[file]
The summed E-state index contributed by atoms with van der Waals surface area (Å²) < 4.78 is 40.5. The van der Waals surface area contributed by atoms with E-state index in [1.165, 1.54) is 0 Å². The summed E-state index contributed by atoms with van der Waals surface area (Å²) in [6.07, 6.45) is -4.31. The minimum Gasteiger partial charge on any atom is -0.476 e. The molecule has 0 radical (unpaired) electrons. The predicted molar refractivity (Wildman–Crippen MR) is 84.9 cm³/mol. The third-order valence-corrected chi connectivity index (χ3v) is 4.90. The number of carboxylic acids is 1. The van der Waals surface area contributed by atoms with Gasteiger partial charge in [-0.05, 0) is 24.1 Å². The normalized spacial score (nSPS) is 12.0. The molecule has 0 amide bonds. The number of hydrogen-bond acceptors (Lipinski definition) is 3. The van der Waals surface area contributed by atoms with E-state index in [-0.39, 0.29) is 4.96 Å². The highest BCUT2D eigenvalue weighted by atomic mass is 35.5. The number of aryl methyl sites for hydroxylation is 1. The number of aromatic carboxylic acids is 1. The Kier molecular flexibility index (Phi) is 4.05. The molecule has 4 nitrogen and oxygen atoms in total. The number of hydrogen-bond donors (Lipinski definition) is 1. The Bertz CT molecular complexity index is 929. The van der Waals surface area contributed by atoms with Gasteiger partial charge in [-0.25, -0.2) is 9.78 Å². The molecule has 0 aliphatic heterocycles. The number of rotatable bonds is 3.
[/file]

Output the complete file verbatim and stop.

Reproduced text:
The summed E-state index contributed by atoms with van der Waals surface area (Å²) < 4.78 is 40.5. The van der Waals surface area contributed by atoms with E-state index in [1.165, 1.54) is 0 Å². The summed E-state index contributed by atoms with van der Waals surface area (Å²) in [6.07, 6.45) is -4.31. The minimum Gasteiger partial charge on any atom is -0.476 e. The molecule has 0 radical (unpaired) electrons. The predicted molar refractivity (Wildman–Crippen MR) is 84.9 cm³/mol. The third-order valence-corrected chi connectivity index (χ3v) is 4.90. The number of carboxylic acids is 1. The van der Waals surface area contributed by atoms with Gasteiger partial charge in [-0.05, 0) is 24.1 Å². The normalized spacial score (nSPS) is 12.0. The molecule has 0 amide bonds. The number of hydrogen-bond acceptors (Lipinski definition) is 3. The van der Waals surface area contributed by atoms with E-state index in [-0.39, 0.29) is 4.96 Å². The highest BCUT2D eigenvalue weighted by atomic mass is 35.5. The number of aryl methyl sites for hydroxylation is 1. The number of aromatic carboxylic acids is 1. The Kier molecular flexibility index (Phi) is 4.05. The molecule has 4 nitrogen and oxygen atoms in total. The number of hydrogen-bond donors (Lipinski definition) is 1. The Bertz CT molecular complexity index is 929. The van der Waals surface area contributed by atoms with Gasteiger partial charge in [-0.25, -0.2) is 9.78 Å². The molecule has 0 aliphatic heterocycles. The number of rotatable bonds is 3.